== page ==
It’s a different story on Apple Macs and PCs, though. For example, Tiger comes with an SCP server, but no client. Right, about the Mac server. In order to activate it in Panther, Tiger and even Leopard, head on over to the System Preferences pane, and choose the Sharing applet (the folder with the caution sign on it). Once it has opened, check the Remote Login checkbox. This will enable SSH, and in turn, SCP. We’re halfway there. You can connect to an SCP server by using the Terminal on a Mac, but from what I can tell most Mac users are frightfully scared of it. But that gives me the oppurtunity to tell you about one of my favorite applications – Fugu (japanese for blowfish – and sporting a suitably cute icon to boot). Fugu allows you to connect to an SCP server to both download and upload files. Fugu is quite easy to use, so we won’t get into that, but will save it for another time if need be (just like stored keys). Oh, and as the screenshot shows you, it works with Mac OS X Server 10.4.7 too! (as well as Leopard)

WinSCP Screenshot

In the PC world, WinSCP is Fugu’s sibling. You get an extremly easy to use interface, complete with drag and drop. Installation is a breeze, and best of all it’s free as in both beer and speech. Just like those soapbox ramblers. Getting a Windows SCP server is a bit more difficult, but currently exists in the form of BitVise WinSSHD. WinSSHD is slightly complicated, but most of the configuration is done during the installation procedure. They supply you with the needed variables, and one you have finished you will have set up an account you can use to test from your other workstations. The screenshot above was taken with the wonderful WinSnap – it comes highly recommended.
Let the cross-platform filesharing begin!

If you have any questions, or would like to suggest a topic for a future article, head on over to the blandname contact page and we’ll see what we can do!

Oh, and by the way, since you’ve noticed I always talk about virtualization, this certainly applies to getting files to and fro from your virtual machines in VMWare Server, Virtual Server (Virtual PC if need be) and Parallels – I have even found it to be faster than any other technique!

Quick Tip: Eject your CD on an Apple Mac

If you don’t have an Apple Macintosh keyboard, you miss out on the “eject button”. This is a shame really. The easiest way to eject the CD is to drag it to the recycle bin, or if you have a Windows mouse as well you can right-click and select eject. Should you have a Macintosh mouse, option-click and select eject. If all else fails, reboot the computer and hold down the left mouse button (or only mouse button), and the CD will eject for you. If this STILL doesn’t work, you can go into OpenFirmware and tell the Apple computer to eject using the command:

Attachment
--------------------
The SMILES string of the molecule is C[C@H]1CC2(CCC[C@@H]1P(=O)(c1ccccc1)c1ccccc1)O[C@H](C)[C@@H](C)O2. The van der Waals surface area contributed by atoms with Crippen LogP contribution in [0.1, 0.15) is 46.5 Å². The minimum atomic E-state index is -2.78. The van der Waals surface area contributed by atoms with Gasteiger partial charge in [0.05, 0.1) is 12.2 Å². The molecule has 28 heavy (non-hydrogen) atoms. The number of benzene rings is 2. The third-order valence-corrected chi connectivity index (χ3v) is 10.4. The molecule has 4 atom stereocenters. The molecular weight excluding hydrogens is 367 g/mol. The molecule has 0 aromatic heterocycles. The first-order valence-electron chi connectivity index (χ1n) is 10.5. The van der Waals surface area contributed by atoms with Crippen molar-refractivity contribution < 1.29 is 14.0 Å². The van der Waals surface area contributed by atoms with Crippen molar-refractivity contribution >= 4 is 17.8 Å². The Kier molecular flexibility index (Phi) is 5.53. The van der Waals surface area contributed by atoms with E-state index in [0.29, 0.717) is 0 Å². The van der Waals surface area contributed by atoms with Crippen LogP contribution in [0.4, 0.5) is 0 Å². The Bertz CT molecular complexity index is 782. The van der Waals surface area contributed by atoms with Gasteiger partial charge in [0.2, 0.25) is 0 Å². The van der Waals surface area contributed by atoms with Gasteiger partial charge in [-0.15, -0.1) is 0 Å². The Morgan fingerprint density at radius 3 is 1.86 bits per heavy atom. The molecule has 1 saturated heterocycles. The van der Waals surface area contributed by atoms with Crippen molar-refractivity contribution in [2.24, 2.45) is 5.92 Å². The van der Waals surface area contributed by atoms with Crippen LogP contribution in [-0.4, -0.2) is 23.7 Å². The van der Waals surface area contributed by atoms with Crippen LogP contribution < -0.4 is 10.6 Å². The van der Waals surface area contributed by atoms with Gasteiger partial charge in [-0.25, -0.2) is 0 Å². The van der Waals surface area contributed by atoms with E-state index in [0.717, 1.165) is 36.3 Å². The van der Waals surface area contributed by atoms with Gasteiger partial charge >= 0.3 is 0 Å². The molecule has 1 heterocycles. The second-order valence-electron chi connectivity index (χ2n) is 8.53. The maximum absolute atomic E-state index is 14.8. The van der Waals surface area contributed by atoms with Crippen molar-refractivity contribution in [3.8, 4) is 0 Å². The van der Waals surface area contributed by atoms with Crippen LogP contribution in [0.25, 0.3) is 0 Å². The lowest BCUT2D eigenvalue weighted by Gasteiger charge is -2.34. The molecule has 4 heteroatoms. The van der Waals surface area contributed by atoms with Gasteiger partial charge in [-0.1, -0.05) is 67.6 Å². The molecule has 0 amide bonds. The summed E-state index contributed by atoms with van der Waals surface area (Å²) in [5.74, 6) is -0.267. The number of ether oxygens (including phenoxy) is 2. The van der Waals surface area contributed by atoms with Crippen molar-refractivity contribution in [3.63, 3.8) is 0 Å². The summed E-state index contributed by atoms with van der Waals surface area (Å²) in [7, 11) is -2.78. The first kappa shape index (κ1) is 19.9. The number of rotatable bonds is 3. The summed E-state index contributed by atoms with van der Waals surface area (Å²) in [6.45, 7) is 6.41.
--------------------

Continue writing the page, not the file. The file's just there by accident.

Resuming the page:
0 > eject cd

Hope that helps!

Poll Results in: Ubuntu for the win!

Though we are just a small site at this point in time, we’re sure to grow and need to know and what direction. So we decided to run a poll for a few weeks to see what was garnering more interest from blandname readers.

The results are now in and it looks like Ubuntu is the current topic of choice, with Mac OS X 10.5 Leopard coming in behind.

Ubuntu Wins

It seems some of you have a good sense of humour because you added Windows Me. Some good suggestions were found in the addition of CentOS which we are currently writing an article for, and Gentoo linux, one of favorite operating systems to play around with.

In the coming months, we’ll try to touch on all of these topics, focusing more attention on the winner of course.

Feel free to leave suggestions for future polls or other topics you’d like us to cover – we’re here to help.

Parallels for Mac to support Vista and Leopard

I’ve been using Parallels Workstation on my beefy Windows test host alongside VMWare Server and Windows Virtual Server. Parallels, though a relatively new piece of software, is remarkably good.

Recently I received an email about the new Apple Mac version which adds a lot of features that have me very excited. I have been debating a MacBook Pro purchase, and this announcement just may be the tipping point.

So let’s hear them out on this spam, and have a look at why I’m so excited.

Big features to mention:

  • Support for new quad-processor Mac Pro towers outfitted with up to 3.5GB of RAM
  • This addition means that Parallels Desktop for Mac is now compatible with all Intel-powered Apple computers, which in addition to the Mac Pro includes the MacBook, MacBook Pro, iMac, and Mac Mini!
  • Compatibility with developer build of Mac OS X 10.5, code-named “Leopard”
  • Experimental support for Windows Vista

Bugs Fixed:

  • Solaris guest OS no longer hangs after suspend/resume
  • An improved Parallels Tools package
  • Full support for OpenBSD 3.8 as a guest operating system
  • G4U hard disk cloning tool now works in virtual machines

The new Parallels release candidate adds many exciting features including (but not limited to):

  • USB improvements — easily use multi interfaced and isochronous USB devices (including Windows Mobile 2005 and webcams)
  • Mac OS X performance improvements — optimize Mac OS X or guest OS performance by switching off the Mac cache function
  • Graphic performance improvements — enjoy faster, smoother video playback
  • Keyboard support improvements — use all of the keys on your Mac keyboard, such as the eject CD button, right-left and Shift/Ctrl/Alt (option)/Windows keys, in any virtual machine
  • Unicode path support improvements — name files and paths in national languages
  • Shared folders performance improvements — open folders and files faster, and transfer data across OSes with almost zero lag